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"Celebrating Capitalism's Death? Not So Fast..."

By       Message Steve Brant       (Page 1 of 2 pages)     Permalink    (# of views)   1 comment

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Welcome to our brave new post-Capitalistic world.

Today our leaders in Washington announced (all the details to come later) that the Federal Government is going to rescue the financial system from total collapse.

You can read the story as reported by The NY Times here and, of course, more details of this plan will come out in the hours and days ahead. But I want to address the very first part of The NY Times' report: the reaction of the markets around the world...

Stocks shot wildly upward Friday morning after the federal government moved to try to restore confidence in the financial markets.

The Dow Jones industrial average rose more than 400 points only moments after the opening, and later settled up more than 300 points. The broader Standard & Poor's 500 was up nearly 3.5 percent. Markets in Europe and Asia also traded significantly higher, with stocks in London and Paris up more than 8 percent.

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There is a celebration going on. This doesn't surprise me. But I'd like to raise the following point from the world of Systems Thinking:

Just because you stop something old that is bad, doesn't mean you will automatically start something new that's good.

Our government has stopped something it considers to be bad. It saw the collapse of the economic system coming. The action it has taken has - and this is me talking, not our government, of course - ended Capitalism here in America.

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Actually, its not just me talking. Here's a report from The NY Times on what financial leaders in the rest of the world think about what we are doing here. They know America is no longer a Capitalistic society either. From this September 18th report...

"I fear the government has passed the point of no return," said Ron Chernow, a leading American financial historian. "We have the irony of a free-market administration doing things that the most liberal Democratic administration would never have been doing in its wildest dreams."

The bailout package for A.I.G., on top of earlier government support for Bear Stearns, Fannie Mae and Freddie Mac, has stunned even European policy makers accustomed to government intervention -- even as they acknowledge the shock of the collapse of Lehman Brothers.

"For opponents of free markets in Europe and elsewhere, this is a wonderful opportunity to invoke the American example," said Mario Monti, the former antitrust chief at the European Commission. "They will say that even the standard-bearer of the market economy, the United States, negates its fundamental principles in its behavior."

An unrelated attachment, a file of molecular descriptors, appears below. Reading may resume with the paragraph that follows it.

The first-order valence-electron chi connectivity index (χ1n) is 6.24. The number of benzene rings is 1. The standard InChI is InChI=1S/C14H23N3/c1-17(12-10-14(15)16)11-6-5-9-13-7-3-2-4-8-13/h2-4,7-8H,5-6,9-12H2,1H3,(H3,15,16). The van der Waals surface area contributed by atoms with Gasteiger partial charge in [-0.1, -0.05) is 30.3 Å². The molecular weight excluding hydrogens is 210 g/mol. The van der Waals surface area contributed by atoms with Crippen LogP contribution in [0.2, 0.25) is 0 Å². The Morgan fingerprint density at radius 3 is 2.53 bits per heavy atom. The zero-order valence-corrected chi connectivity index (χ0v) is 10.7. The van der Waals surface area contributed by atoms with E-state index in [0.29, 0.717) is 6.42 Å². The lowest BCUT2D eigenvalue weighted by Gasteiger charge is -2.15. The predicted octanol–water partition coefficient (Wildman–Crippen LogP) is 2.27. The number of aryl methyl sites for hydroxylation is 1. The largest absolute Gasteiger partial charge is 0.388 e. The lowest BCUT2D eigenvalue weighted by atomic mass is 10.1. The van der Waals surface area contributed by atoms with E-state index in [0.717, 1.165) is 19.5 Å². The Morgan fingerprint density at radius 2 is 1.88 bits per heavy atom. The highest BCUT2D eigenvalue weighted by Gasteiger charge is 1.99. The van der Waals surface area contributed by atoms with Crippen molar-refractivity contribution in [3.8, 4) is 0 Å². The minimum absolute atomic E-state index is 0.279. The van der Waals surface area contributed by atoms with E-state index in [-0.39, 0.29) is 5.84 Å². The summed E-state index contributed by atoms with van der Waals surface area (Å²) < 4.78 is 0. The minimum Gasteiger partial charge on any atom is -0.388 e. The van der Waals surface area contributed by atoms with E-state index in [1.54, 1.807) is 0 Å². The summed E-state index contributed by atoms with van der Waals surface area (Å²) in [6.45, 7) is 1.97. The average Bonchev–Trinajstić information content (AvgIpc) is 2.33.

Mr. Monti said that past financial crises in Asia, Russia and Mexico brought government to the fore, "but this is the first time it's in the heart of capitalism, which is enormously more damaging in terms of the credibility of the market economy."

We no longer have a "market economy" here in America. Capitalism is dead.

But what are the people on Wall Street and other financial centers celebrating? The end of something bad. But - I assert - not the start of something new that is good.

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Our government literally sees that the Titanic is sinking. And it is using its extraordinary power to raise the Titanic out of the ocean, shake all the water out of it (literally bailing it out), and place it back in the ocean hoping it will then sail on.

But the Titanic cannot sail on.

That's because the Titanic that is our global economic system is fundamentally flawed. It is based on a belief that we are still sailing in a zero-sum world, a world of scarcity, a world where there will always be too many people chasing too few resources. The sustainability scientists... and those schooled in advance social and managerial sciences as well... know this is no longer true. They know an abundance-based world is what we live in now, from an objective reality point of view. They know that the only thing in the way of that becoming the reality we all live in is the design of our political-economic system.. because it is still a scarcity-based design.

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Steve Brant is an independent researcher, theorist, and Corporate Social Responsibility brand-building consultant. His mission is to help the Corporate Social Responsibility movement transform the global sociopolitical economic system so that (more...)

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